Projected Starters: It's all about the JUCO transfers to run Joe
Lee Dunn's 3-5-3 system. The star of the show should be Nick
Paden, a 6-3, 235-pound hitting machine who made 71 stops
with five sacks and ten tackles for loss for Butte Junior
College. Able to play any linebacker position, he's active
enough to wreak havoc on the outside, and strong enough stuff
things up inside. With his 4.5 speed, he's more likely to be
turned loose as a pass rushing hybrid of defensive end and
While not nearly as heralded as Paden, Jason Scott was
another nice JUCO pickup who'll be asked to pay immediate
dividends. He's a safety-sized 5-10 and 200 pounds making 88
tackles for Pasadena CC last year, and while he might not be
huge, he's a sure-thing open-field tackler who'll find a role
somewhere in the mix early on.
Senior Jamar Cotton started
out the year on the outside, and then he was limited by an ankle
injury that limited his role over the second half of the season.
He finished with 35 tackles, but he showed tremendous pass
rushing ability coming up with five quarterback hurries. Now
that he's healthy, he'll be asked to come up with a big season
doing a little bit of everything.
Back for a role of some sort is 6-4, 253-pound senior La'Auli
Fonoti, a good-sized outside defender who made 63 tackles
two sacks and seven tackles for loss. While he has the size to
be a playmaker against the run, he also has the athleticism to
be decent in pass coverage and an occasional pass rusher.
Also returning is 6-1, 230-pound
senior Chris Nwoko, who played most of last season in the
middle but can also see time on the outside. Never healthy over
the second half of last year, he still finished fourth on the
team with 67 tackles and three sacks with five tackles for loss.
With his combination of side, quickness and experience, he
should flourish in the new system.
Projected Top Reserves: 6-1, 221-pound Justen
Alford comes in from Feather River College after making 78
tackles last year. He's good in pass protection and should be
used as a pass rusher from several different spots, but he's not
going to be a top hitter against the run. Even so, he'll be in
on more than his share of tackles.
It's time now for last year's top
recruit, Jeff Lucas, to become a star. While he's only
6-1 and 215 pounds, he's a good prospect who had several other
options out of high school. He made 125 tackles his senior year
and was ranked by most scouting services as a top 75 linebacker
An interesting prospect still
waiting to hit the field, former JUCO transfer Derek Hinkley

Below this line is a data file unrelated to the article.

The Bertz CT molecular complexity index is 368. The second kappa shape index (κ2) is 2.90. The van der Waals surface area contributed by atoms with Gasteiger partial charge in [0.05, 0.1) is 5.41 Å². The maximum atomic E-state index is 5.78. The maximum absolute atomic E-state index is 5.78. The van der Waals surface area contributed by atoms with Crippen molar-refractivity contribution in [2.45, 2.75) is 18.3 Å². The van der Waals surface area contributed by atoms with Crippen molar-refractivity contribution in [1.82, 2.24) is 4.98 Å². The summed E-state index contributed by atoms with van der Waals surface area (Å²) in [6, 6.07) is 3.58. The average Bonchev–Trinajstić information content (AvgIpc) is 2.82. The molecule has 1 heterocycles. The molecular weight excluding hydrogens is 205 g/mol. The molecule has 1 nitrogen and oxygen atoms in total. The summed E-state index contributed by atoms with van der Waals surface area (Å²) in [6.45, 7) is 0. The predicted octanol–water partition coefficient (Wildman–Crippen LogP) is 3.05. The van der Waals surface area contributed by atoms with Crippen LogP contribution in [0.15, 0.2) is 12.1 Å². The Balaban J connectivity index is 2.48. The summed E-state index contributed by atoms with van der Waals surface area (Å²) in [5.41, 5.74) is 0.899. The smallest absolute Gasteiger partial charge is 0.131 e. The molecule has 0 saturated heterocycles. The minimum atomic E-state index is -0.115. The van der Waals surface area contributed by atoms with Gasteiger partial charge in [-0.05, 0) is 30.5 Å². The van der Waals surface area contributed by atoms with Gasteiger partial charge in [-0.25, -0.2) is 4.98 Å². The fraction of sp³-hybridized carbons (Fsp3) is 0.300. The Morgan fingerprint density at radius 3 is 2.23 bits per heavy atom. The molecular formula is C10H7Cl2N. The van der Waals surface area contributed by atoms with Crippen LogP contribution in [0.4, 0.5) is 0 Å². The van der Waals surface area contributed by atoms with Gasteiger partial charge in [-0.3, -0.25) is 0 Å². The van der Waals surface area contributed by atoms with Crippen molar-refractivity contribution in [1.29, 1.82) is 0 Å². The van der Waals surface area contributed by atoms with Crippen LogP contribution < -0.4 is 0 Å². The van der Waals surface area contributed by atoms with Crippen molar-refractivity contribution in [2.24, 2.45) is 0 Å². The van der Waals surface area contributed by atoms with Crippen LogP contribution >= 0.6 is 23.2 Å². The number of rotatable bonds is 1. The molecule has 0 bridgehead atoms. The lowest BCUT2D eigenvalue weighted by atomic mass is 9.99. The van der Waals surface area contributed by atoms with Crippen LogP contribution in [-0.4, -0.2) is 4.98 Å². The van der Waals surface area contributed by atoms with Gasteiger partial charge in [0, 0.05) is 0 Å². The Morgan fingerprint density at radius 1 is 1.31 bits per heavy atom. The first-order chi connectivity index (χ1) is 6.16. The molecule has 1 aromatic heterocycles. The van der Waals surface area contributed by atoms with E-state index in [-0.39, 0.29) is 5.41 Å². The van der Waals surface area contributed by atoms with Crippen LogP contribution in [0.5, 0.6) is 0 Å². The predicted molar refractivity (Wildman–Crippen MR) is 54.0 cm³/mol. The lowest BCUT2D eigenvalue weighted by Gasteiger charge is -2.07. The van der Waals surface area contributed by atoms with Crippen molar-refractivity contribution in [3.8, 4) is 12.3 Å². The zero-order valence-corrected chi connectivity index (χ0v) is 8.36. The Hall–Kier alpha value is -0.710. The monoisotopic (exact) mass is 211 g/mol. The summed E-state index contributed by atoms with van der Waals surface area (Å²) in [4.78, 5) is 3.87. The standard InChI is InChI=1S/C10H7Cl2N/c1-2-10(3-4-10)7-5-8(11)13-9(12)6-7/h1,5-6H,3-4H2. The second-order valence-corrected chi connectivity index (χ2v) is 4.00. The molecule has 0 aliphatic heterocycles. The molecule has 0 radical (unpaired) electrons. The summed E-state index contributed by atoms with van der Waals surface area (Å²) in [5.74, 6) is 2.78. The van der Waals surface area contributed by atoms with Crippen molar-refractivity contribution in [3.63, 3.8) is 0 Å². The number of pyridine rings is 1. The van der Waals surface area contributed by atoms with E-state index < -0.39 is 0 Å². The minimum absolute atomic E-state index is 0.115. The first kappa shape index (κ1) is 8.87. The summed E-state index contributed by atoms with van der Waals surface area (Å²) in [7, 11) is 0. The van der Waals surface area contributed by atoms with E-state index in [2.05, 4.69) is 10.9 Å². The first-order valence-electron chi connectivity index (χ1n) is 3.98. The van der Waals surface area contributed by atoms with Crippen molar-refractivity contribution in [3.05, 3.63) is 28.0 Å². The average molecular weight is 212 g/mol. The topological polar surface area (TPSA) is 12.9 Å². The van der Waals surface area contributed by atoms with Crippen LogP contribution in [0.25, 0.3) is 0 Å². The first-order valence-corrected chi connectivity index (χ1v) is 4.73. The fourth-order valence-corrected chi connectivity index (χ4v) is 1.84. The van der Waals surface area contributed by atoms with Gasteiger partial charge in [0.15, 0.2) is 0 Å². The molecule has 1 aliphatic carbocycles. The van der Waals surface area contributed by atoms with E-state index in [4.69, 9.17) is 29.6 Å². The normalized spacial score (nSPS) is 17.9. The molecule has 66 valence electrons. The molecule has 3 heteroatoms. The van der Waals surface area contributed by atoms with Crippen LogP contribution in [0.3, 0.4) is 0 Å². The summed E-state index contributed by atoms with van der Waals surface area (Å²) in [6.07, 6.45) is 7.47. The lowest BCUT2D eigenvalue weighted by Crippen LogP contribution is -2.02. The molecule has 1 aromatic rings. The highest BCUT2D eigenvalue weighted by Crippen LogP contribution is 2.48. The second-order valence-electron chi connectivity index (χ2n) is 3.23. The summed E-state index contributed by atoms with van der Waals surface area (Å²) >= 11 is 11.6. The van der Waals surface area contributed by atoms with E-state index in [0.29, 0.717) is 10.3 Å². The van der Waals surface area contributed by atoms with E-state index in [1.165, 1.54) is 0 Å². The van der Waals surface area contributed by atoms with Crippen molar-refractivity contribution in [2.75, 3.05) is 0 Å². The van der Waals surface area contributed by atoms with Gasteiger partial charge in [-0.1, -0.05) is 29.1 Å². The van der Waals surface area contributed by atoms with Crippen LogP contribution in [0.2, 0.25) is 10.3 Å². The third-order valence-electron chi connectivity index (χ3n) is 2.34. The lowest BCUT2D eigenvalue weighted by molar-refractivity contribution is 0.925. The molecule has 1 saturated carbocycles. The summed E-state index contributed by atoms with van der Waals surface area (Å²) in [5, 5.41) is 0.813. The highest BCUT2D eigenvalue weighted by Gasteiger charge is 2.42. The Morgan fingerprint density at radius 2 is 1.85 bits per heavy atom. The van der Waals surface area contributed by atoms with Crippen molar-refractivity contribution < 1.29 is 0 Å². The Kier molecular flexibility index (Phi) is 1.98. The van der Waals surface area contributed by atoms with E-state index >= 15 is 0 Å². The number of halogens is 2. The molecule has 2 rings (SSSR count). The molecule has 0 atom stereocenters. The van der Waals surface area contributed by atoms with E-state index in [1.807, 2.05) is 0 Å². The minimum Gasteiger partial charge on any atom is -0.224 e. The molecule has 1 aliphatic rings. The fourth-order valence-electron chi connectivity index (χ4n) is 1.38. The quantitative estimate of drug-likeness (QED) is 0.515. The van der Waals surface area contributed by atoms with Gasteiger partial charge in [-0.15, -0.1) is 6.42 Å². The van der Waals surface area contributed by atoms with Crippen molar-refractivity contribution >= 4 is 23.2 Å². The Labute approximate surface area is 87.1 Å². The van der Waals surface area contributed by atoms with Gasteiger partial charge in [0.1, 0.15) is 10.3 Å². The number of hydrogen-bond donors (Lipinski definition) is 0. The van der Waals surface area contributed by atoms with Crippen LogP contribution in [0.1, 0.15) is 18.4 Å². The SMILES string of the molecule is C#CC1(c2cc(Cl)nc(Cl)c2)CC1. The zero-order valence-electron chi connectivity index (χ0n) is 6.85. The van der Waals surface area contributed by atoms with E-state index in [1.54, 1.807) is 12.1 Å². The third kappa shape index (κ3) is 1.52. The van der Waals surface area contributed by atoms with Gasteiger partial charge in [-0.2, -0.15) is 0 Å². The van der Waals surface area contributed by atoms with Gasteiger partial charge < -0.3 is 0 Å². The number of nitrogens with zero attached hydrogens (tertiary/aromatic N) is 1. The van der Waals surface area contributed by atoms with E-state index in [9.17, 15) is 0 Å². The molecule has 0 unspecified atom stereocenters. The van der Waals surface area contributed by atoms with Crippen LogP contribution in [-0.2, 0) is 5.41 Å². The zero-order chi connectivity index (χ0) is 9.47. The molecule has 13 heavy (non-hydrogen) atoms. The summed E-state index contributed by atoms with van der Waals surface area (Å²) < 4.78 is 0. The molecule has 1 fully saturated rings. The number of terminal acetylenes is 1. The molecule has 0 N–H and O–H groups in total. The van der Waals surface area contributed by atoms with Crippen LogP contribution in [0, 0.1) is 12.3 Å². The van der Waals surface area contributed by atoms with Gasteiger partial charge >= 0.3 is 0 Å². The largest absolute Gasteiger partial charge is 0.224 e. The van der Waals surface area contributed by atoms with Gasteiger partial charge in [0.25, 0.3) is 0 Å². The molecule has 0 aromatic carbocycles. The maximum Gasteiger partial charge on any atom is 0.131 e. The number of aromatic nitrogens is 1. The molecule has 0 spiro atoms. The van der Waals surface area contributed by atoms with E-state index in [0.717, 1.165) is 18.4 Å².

has size, tremendous speed, and the potential to put up big
numbers. After starting out his career at the University of San
Diego, he got hurt, moved on to Grossmont College, and became a
star for the JUCO national champion. Able to play inside or out,
he'll be a versatile defender who'll get a long look at several
Watch Out For ... the dogs to be turned loose. Joe
Lee Dunn's defense is all about sending the linebackers from all
angles, while asking them to do plenty in pass coverage. If
nothing else, this group will be active.
Strength: Versatility. With four to five
linebackers on the field in some role, the more options to play
around with, the better. The coaching staff will use the entire
off-season to figure out where to put the pieces, and
fortunately, almost all of the prospects can play inside and
Weakness: Veterans. The JUCO transfers will
provide immediate experience, but not at the FBS level. The D
losses 124 tackles, four sacks and 12 tackles for loss with the
graduation of Dante Floyd in the middle, and losing Michael
Brewer doesn't help. Forget about any experienced depth.
Outlook: The linebackers will be the statistical
stars of the defense, but can any of them actually play? The
lack of big-time talent will be made up for with one of the
WAC's most aggressive defenses that'll make the linebackers do a
little bit of everything. The key will be finding the right
combination early on, but it could take a few games before the
five players are found for the Joe Lee Dunn system.
Projected Starters: The corners will be under intense pressure
in the new defensive system, meaning sophomore Davon House
and junior Chris Woods have to come through with big
seasons. Woods started every game at right corner breaking up
seven passes while becoming a steady tackler. Even though he's
only 5-10 and 180 pounds, he's a good hitter making 57 stops
last season, but he won't be asked to make as many plays against
the run. Left on an island, he has to do more when the ball is
in the air.
The 6-0, 168-pound House took over the starting left corner job
in the second half of the year and had a nice true freshman
season making 37 tackles with a team-leading four interceptions